The Department of Chemistry

Faculty

Janet R. Morrow

Janet MorrowProfessor
Office: 526 Natural Sciences Complex
Phone: (716) 645-4187
Fax: (716) 645-6963
E-mail: jmorrow@buffalo.edu
Information on the Morrow Research Group
Information on the Morrow Research Group 2

 

Education:

  • B. S., University of California, Santa Barbara
  • Ph.D., University of North Carolina - Chapel Hill
  • NSF Postdoctoral Fellow, University of Bordeaux
  • Postdoctoral Fellow, University of California, San Diego
  • NSF Visiting Professor, University of Rochester

Awards and Honors:

  • Alfred P. Sloan Fellow (1994-1996)
  • NSF Visiting Professor, University of Rochester (1996-1997)
  • Director, Research Experiences for Undergraduates Site in the Chemistry Department at the University at Buffalo (2004-present)
  • Chair, Bioinorganic chemistry section of the Inorganic division of the ACS (2005)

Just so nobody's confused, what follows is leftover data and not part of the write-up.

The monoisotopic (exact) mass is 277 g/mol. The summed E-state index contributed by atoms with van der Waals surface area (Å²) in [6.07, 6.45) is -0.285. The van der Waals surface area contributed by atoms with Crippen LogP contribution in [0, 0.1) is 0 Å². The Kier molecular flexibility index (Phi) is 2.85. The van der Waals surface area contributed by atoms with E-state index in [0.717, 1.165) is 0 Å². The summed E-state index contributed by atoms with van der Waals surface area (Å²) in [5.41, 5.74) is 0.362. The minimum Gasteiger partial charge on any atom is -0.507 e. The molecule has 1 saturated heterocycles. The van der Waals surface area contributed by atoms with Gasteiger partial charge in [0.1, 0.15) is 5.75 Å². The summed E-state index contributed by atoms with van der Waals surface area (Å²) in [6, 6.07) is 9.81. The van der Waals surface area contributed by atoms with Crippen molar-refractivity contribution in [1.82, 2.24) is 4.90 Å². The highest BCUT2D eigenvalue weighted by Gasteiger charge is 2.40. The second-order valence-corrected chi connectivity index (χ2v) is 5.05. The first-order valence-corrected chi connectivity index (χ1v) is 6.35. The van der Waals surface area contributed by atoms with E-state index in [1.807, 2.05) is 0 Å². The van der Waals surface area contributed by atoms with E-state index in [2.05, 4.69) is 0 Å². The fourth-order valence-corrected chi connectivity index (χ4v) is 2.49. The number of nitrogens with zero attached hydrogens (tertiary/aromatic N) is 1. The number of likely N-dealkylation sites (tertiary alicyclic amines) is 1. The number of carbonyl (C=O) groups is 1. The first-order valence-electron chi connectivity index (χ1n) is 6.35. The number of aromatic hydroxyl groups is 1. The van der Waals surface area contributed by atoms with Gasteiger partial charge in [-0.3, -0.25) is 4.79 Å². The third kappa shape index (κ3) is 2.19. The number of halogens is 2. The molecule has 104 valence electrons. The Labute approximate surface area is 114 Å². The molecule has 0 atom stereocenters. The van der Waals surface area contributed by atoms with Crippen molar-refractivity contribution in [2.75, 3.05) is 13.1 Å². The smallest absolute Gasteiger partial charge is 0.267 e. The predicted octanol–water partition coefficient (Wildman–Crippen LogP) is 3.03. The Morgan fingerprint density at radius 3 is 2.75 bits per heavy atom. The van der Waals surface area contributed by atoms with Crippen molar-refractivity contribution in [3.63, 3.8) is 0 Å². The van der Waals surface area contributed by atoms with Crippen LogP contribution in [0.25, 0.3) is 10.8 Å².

• National Science Foundation Award for Special Creativity (2007-2009)
  • Elected council member, Society of Biological Inorganic chemistry (2009-2012)
  • Co-chair of the NSF workshop in Inorganic Chemistry (2010)
  • Jacob F. Schoellkopf Medal, ACS (2014)

Specializations:

The central theme in our research is the synthesis of inorganic complexes for biomedical diagnostics, sensing or catalytic applications.

Research Summary:

Current research in our laboratories focusses on the following topics:

  • Magnetic resonance imaging contrast agents containing iron, cobalt or nickel
  • Temperature, pH or redox responsive MRI contrast agents
  • Optical sensing of metal ions, especially iron
  • Recognition of unusual DNA or RNA structures by metal complexes

 

Magnetic resonance imaging contrast agents that are responsive to biological environment   

Paramagnetic metal ion complexes are widely used in clinical medicine as contrast agents for MRI. We have developed the first examples of paramagnetic transition metal complexes that act as chemical exchange saturation transfer agents (paraCEST).  ParaCEST agents produce contrast that can be turned on and off with a presaturation pulse, eliminating the need for pre- and post-contrast agent MRI scans.